• It May Help You on Your Quest: around the midway point, a character will offer his help in the form of an item. Said item is the Hallowed Wreath of Elder Leaves, which... transports the wearer's corpse to a safe place upon death. As the player character snarkingly puts it, this is only useful to not give your enemies a head they could put on a pike. Turns out it's necessary, in conjunction with Soul Link (an auto-revive spell) to achieve the best ending, since the player is required to jump into the Anvil of Dawn, which destroys anything that drops in it; the Hallowed Wreath takes the player's body out of the Anvil so he can be revived.
  • Mini-Boss: The Messengers function as field commanders for the Big Bad, and they're a cut above the rest of his forces even later on. You fight about seven throughout the game. There's also a tougher, recolored Wither Priest guarding the key to the Castellan's hall.
  • Multiple Endings: The game has four endings:
    • Bad ending: If you decide to join the Warlord, he kills you on the spot. It's more of a glorified Game Over than anything.
    • "Sad" ending: If you jump into the Anvil of Dawn while holding onto the coffer without prior preparation. You die, but the Dark Slag is destroyed, the Warlord is defeated and a monument is erected in memory of all five heroes, as no one knows which of them was you.
    • Good ending: If you cast Soul Link and equip the Hallowed Wreath of Elder Leaves before jumping, the Dark Slag is still destroyed and the Warlord is defeated, but you survive, meet back with the Lady's forces, and are proclaimed the greatest hero in the history of Tempest, while the Warlord and what remains of his forces beats a full retreat.
    • "Fail" ending: If you just throw the coffer into the Anvil of Dawn, it lands on a rocky ledge, the Warlord teleports it back to his fortress and then kills you on the spot. Again, more of a glorified Game Over than a proper ending.
  • Multiple Head Case: Jinks and Bertol, a two-headed and three-legged giant guarding a bridge connecting the reed plains to the rest of Desolation. Jinks is stupid and pleasant while Bertol is smarter and surly. After Bertol aggravates Jinks enough, the latter ends up knocking the former unconscious; this has no effect on Bertol's side of the body.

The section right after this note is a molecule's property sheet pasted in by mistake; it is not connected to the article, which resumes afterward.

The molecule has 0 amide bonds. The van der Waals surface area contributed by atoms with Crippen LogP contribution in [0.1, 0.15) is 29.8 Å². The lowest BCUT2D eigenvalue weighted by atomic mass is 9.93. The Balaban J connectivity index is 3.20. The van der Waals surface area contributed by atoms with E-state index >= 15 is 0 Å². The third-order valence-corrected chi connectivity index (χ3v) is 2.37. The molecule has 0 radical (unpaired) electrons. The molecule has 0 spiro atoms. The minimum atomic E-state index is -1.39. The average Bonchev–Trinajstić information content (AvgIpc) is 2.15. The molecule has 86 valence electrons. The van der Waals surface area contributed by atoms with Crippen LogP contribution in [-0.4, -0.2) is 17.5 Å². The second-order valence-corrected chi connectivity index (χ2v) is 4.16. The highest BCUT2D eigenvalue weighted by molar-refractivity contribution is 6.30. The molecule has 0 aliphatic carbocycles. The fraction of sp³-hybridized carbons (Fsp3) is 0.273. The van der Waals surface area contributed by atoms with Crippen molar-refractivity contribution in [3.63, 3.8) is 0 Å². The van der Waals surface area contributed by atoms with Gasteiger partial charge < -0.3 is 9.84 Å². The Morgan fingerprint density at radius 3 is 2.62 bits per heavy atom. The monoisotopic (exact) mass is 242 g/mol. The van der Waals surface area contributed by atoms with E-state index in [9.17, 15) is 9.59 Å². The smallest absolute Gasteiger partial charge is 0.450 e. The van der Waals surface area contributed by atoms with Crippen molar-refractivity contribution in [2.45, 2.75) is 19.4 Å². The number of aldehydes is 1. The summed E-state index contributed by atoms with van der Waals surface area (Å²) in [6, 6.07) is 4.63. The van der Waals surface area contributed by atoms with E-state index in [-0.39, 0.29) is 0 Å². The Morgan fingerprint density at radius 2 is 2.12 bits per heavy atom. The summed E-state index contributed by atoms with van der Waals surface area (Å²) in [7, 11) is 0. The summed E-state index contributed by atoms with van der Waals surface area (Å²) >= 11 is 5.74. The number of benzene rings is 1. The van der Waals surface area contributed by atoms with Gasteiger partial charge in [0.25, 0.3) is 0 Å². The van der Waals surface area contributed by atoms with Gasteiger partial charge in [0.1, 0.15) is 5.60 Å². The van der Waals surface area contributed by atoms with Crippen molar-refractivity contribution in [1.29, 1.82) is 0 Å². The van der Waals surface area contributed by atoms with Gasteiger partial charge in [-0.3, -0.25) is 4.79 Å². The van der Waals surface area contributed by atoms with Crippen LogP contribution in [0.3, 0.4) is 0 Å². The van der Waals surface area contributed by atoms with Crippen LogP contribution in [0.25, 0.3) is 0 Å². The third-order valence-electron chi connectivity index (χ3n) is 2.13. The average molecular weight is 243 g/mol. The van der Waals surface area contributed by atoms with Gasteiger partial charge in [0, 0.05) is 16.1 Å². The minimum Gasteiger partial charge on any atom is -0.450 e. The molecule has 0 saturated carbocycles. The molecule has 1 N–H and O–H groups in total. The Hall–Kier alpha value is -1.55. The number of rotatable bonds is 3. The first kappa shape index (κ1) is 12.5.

• My Species Doth Protest Too Much: Daganoth, one of the selectable characters, is a member of the Always Chaotic Evil race of mirelurks, and the only one of them who doesn't serve the Warlord.
  • No Ontological Inertia: Zig-zagged.
    • Averted early on: while trying to get past the gargoyle in the basement of the Dark Lantern, you can point out that the mage who summoned him as a guardian is now dead. The gargoyle says he's pleased to hear that, but he's still bound by the summons, which you have to break yourself before you can get past him.
    • Played straight in the ending: after the Dark Slag is destroyed, the damage done by the Warlord is reversed.
  • Non-Malicious Monster: The Braid Stone enemies, as said in the manual. They're not evil or even sided with the Warlord, but they're very territorial.
  • One-Man Army: The Player Character clears out entire sections of the map by him/herself. By the end of the game, you're likely to have annihilated the Warlord's entire occupation force, including an entire regiment that was winning a fight in the Barrier's frontlines.
  • Orcus on His Throne: Almost to the degree of exaggeration. No matter how long you take adventuring and tearing his entire army asunder, the Warlord doesn't lift a finger. No reinforcements to areas you haven't yet gone to, no personal appearances, nothing. He only appears at the very final area, and even then he won't do more than attempt to convince you with a lame "I'm invincible" spielnote , which if you do the obvious and don't give in to, he won't even try to fight you. We are talking about a warrior that can One-Hit Kill the player regardless of level or equipment here, as shown if you do give in to his bullshit.
  • Stat Grinding: You improve your abilities by using them and casting spells. Using spell figurines counts for magic grinding.
  • Static Role, Exchangeable Character: "Protagonist". At the start of the game, you pick one of five heroes to play. You meet the other four at various points, struggling to complete the same quest as yourself.
  • That Reminds Me of a Song: The Black Gnarl suddenly starts to sing while crafting the coffer. It's a catchy one, too.
  • The Unfought: You don't actually get to fight the Warlord in the end. Either you give up the fight and he instakills you, or he doesn't even move to fight you if you stay determined to destroy his source of power, the Dark Slag.
  • We Can Rule Together: At the very end of the game Warlord offers to make you his general if you return the Dark Slag and pledge loyalty to him. Accept it, and he just kills you.